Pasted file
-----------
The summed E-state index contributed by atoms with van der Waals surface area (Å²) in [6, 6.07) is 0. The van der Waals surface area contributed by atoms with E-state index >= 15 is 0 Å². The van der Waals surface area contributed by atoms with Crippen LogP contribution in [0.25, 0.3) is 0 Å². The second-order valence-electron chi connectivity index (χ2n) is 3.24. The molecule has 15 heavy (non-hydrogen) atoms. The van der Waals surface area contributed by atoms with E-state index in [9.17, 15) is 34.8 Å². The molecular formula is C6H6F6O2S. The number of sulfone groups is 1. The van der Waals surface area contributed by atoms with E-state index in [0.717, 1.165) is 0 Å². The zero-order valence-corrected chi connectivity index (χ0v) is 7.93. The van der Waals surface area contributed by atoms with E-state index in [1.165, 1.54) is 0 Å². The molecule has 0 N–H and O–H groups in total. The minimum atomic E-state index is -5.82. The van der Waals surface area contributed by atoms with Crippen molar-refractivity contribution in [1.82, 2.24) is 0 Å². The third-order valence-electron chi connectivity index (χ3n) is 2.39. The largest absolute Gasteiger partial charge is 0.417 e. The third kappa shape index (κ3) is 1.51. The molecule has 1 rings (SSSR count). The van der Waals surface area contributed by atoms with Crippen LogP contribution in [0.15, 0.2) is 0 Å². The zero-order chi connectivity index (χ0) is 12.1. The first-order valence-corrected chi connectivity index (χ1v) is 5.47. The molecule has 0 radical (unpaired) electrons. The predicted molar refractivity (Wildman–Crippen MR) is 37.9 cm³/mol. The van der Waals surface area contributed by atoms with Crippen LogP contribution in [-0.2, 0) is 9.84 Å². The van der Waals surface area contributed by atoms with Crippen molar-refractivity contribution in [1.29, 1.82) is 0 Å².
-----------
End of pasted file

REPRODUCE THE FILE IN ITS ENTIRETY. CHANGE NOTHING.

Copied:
The summed E-state index contributed by atoms with van der Waals surface area (Å²) in [6, 6.07) is 0. The van der Waals surface area contributed by atoms with E-state index >= 15 is 0 Å². The van der Waals surface area contributed by atoms with Crippen LogP contribution in [0.25, 0.3) is 0 Å². The second-order valence-electron chi connectivity index (χ2n) is 3.24. The molecule has 15 heavy (non-hydrogen) atoms. The van der Waals surface area contributed by atoms with E-state index in [9.17, 15) is 34.8 Å². The molecular formula is C6H6F6O2S. The number of sulfone groups is 1. The van der Waals surface area contributed by atoms with E-state index in [0.717, 1.165) is 0 Å². The zero-order valence-corrected chi connectivity index (χ0v) is 7.93. The van der Waals surface area contributed by atoms with E-state index in [1.165, 1.54) is 0 Å². The molecule has 0 N–H and O–H groups in total. The minimum atomic E-state index is -5.82. The van der Waals surface area contributed by atoms with Crippen molar-refractivity contribution in [1.82, 2.24) is 0 Å². The third-order valence-electron chi connectivity index (χ3n) is 2.39. The largest absolute Gasteiger partial charge is 0.417 e. The third kappa shape index (κ3) is 1.51. The molecule has 1 rings (SSSR count). The van der Waals surface area contributed by atoms with Crippen LogP contribution in [0.15, 0.2) is 0 Å². The zero-order chi connectivity index (χ0) is 12.1. The first-order valence-corrected chi connectivity index (χ1v) is 5.47. The molecule has 0 radical (unpaired) electrons. The predicted molar refractivity (Wildman–Crippen MR) is 37.9 cm³/mol. The van der Waals surface area contributed by atoms with Crippen LogP contribution in [-0.2, 0) is 9.84 Å². The van der Waals surface area contributed by atoms with Crippen molar-refractivity contribution in [1.29, 1.82) is 0 Å².